Yolande van der Deijl (orangeway) is the author of the forthcoming The Orange Way, to be published initially in Dutch. For those interested in the book or in the Orange Way as a next holiday destination, please write to firstname.lastname@example.org
Piers Alexander: William and the Fifth Columnists: Propaganda, Spying and the Glorious Revolution
William of Orange’s 1688 invasion was a long time coming. Between 1671 and 1688, William became the first modern monarch to use propaganda and “fifth columnists” to sway public opinion, first against the England-France alliance, and then against James II.
Though the last Stuart kings were both (at one time affectionate) uncles to William of Orange, those family ties were inevitably broken by religion and geopolitics.
William, orphaned by the age of ten, carried the blood of English and Scots kings, but was staunchly Dutch and Protestant by upbringing. His great-grandfather, William the Silent, had been murdered by a Catholic fanatic; his grandmother was a Huguenot, a persecuted minority in Catholic France; and his country was continually threatened by Louis XIV’s France.
At the age of 21, William of Orange – at that time barred the rulership of Holland – came to realise that his uncle Charles II had signed a secret treaty with France aimed against the Dutch. In the subsequent war, his country suffered several defeats and was forced to make concessions to both England and France – although he benefited by being made stadtholder (ruler), now with Charles’ backing.
During the conflict, in 1673-74, William employed Peter Du Moulin, a member of England’s Council of Trade, to spread propaganda against the Anglo-French alliance, playing on anti-Catholicism as well as general suspicion of the French. By 1674, England withdrew from the war – a victory for William’s “fifth columnists.”
After the accession of James II in 1685, William again resorted to back channels to secure his position as next in line to the throne (expecting to reign jointly with his wife Mary, James’ daughter). He made contacts with leaders of the opposition as well as James’ allies, and became concerned about the potential for a second republican revolution in England. It is also arguable that he became even more concerned about losing the succession when James had a baby son by his second wife: William’s plan was to use the English military and naval power to deter France from attacking Holland again.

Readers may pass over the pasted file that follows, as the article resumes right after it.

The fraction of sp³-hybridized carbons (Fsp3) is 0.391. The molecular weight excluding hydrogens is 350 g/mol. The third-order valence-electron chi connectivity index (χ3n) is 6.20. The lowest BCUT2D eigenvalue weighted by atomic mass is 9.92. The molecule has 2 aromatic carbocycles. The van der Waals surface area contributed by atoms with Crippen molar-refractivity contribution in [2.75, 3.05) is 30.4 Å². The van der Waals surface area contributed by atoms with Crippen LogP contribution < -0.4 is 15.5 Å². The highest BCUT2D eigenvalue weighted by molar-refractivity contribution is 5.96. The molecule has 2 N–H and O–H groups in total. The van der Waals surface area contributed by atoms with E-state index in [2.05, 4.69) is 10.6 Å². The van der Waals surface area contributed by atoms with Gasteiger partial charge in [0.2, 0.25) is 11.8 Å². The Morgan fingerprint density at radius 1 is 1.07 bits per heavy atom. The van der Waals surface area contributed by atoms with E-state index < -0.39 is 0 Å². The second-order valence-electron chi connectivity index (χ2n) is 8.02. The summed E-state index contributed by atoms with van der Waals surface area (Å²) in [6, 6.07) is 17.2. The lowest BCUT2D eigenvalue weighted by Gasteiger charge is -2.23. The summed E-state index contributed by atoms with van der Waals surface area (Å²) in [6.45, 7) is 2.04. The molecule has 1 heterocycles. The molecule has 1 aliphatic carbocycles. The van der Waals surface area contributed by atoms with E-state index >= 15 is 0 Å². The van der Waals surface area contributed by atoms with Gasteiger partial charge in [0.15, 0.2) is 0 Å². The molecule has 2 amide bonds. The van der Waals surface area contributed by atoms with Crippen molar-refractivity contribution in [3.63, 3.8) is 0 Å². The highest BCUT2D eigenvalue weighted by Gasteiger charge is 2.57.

William’s agents became more adept at espionage, sending letters with invisible ink or by bypassing customs searches by putting letters on board at Gravesend. Officers of the Crown failed to prevent the secret correspondence that gave William confidence in his plans.
Ultimately, the opposition leaders called the “Immortal Seven” wrote to William to invite him to become king, and so the invasion began.
After his accession to the throne, espionage and plotting remained a feature of William’s rule. Assassination plots abounded – both real and invented – and the new king remained on his guard until his death in 1702. Perhaps this is unsurprising, considering his country had been at war with his own uncles twice before he was 22 years old.
Piers Alexander (website) is the author of The Bitter Trade, a historical novel set during the Glorious Revolution. The Bitter Trade won the Pen Factor and a Global Ebook Award for modern historical fiction, and is a top 5 European historical fiction bestseller on Amazon.com.
I reviewed Piers Alexander’s debut novel The Bitter Trade and rated it 4 stars! You can find the review here. Do you also want to read the book? Piers will give away 1 signed copy of the book and 3 ebook copies to any of my readers. This giveaway is open worldwide. What do you have to do to win? You just have to follow my blog on WordPress or by email ánd you have to leave a omment on this guestpost. Good luck!